A c-section birth is actually quite a convivial, calm procedure. After a spinal fed anaesthetic (I don't know the technical term but apparently it's not an epidural) you remain conscious and have an anesthetist with you up the 'head end' feeding you any gas and air you need. You're screened off from the action and can't feel any pain but can feel some tugging around. A bit like having a tooth out I suppose.

There's usually some nice chit chat and your partner gets to watch everything (or not!).

Once they've checked over the baby he/she will be shown to you then likely given to your partner to hold whilst you are sewn back up.

The whole thing takes 20-40 mins maybe. Once you're in the recovery room you'll be handed the baby to feed. Then you'll be in hospital for 3 nights.

Afterwards you'll be uncomfortable and stretching, twisting and turning is difficult. But all going well you'll be fine to walk around once you leave hospital and after a couple of weeks will feel normal.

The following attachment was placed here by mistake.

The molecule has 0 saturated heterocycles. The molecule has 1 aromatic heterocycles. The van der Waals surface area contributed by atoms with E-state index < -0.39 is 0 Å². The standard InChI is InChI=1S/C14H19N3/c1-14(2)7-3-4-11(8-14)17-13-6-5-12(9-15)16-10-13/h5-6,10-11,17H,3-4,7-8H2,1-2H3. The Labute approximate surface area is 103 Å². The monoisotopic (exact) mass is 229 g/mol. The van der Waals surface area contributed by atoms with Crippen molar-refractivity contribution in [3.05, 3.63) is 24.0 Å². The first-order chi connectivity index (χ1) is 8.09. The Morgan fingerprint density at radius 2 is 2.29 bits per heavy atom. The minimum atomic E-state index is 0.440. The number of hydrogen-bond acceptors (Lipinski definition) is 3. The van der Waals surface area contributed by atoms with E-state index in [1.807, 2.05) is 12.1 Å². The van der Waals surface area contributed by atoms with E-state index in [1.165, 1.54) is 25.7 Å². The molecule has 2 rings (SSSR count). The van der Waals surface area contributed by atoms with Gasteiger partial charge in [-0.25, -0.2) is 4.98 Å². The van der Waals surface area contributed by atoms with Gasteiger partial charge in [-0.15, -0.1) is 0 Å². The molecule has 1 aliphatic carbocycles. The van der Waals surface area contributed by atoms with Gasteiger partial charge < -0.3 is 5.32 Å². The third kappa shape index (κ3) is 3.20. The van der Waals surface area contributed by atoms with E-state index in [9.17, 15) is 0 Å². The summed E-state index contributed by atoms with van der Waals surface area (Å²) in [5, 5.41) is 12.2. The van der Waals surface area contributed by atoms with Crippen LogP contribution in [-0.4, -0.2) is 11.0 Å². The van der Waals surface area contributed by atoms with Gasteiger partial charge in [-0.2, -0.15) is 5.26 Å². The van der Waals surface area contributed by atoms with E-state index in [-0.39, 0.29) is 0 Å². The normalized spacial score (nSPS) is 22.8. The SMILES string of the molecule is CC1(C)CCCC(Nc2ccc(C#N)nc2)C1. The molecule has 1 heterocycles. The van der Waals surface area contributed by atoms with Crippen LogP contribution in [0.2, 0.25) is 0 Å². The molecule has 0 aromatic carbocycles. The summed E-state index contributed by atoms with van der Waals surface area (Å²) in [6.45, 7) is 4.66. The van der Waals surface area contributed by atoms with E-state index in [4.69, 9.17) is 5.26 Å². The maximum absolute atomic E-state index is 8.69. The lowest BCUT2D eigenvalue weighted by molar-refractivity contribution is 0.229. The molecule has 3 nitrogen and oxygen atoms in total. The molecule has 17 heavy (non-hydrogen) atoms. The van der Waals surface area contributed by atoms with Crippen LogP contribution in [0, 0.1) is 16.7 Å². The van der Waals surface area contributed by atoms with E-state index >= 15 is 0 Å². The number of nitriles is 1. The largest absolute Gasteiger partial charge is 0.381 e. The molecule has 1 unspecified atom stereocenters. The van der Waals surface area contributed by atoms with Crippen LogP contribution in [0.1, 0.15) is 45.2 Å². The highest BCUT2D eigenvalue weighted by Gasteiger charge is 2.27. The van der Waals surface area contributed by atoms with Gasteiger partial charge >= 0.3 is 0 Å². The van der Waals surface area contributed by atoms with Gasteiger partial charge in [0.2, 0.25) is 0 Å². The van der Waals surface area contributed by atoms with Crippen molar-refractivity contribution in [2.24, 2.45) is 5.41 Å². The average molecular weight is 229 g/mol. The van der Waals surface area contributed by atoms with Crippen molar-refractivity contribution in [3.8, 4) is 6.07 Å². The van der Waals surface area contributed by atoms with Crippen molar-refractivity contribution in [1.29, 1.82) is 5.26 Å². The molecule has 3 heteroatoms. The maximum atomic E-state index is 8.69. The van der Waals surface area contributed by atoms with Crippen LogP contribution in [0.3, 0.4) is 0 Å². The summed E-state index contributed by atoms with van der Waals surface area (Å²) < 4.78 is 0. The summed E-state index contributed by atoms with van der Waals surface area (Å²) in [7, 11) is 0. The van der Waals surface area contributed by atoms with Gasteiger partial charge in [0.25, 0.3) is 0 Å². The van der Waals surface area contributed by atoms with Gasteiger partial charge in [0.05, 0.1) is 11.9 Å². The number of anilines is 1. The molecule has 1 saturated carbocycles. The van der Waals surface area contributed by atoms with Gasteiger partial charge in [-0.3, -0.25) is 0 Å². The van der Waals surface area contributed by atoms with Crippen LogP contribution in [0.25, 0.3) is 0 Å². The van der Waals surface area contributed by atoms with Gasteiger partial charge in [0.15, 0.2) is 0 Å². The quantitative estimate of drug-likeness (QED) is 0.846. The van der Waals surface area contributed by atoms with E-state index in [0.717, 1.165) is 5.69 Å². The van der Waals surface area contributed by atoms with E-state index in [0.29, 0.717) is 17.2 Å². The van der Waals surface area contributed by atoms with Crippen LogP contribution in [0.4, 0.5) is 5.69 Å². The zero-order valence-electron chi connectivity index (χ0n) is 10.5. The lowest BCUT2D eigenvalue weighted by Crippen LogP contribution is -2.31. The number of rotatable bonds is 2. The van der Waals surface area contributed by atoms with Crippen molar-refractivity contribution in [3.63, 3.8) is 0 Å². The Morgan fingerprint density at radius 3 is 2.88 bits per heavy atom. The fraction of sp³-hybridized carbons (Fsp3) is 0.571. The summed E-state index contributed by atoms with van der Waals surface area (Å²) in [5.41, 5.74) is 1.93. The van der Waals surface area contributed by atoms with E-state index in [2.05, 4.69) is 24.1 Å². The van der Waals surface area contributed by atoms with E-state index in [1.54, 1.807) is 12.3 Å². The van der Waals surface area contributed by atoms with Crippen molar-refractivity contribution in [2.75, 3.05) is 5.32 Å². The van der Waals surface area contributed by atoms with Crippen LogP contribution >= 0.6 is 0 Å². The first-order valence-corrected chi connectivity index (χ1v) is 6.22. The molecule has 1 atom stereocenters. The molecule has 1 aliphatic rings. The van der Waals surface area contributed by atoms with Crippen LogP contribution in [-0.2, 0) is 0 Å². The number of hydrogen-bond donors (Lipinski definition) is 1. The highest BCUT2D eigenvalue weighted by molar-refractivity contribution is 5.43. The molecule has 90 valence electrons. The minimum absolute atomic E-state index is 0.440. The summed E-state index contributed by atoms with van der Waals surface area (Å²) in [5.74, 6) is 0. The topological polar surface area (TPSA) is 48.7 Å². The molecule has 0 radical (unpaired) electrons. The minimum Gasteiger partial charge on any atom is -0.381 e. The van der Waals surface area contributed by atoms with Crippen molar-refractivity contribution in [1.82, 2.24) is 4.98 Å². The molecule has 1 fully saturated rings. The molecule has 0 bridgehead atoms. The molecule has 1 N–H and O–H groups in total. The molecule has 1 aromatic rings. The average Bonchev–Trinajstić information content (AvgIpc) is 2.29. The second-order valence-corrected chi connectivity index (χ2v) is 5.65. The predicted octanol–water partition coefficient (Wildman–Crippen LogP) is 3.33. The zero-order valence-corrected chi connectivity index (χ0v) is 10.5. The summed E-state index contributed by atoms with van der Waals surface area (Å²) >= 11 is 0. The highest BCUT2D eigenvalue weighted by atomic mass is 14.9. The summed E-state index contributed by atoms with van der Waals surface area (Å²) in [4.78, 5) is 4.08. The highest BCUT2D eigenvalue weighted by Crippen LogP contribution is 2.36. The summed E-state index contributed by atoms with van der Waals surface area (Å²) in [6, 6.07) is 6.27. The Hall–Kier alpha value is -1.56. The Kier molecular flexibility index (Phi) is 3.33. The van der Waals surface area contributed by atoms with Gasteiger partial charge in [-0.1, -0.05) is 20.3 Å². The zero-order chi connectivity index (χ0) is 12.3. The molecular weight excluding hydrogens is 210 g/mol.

I have no experience of a vaginal birth but also no illusion that it's the utopia some people like to make out.

If you are nervous about having another vaginal birth, especially given you're history, there is most certainly nothing wrong with requesting a c-section.

AntiHop Mon 11-Sep-17 11:07:55

So sorry for your loss.

There's growing scientific evidence that being born vaginally is important for the baby's gut bacteria (microbiomes). This is important for reducing the risk of a huge amount of diseases. So for that reason, I'd personally only choose a c section if medically necessary.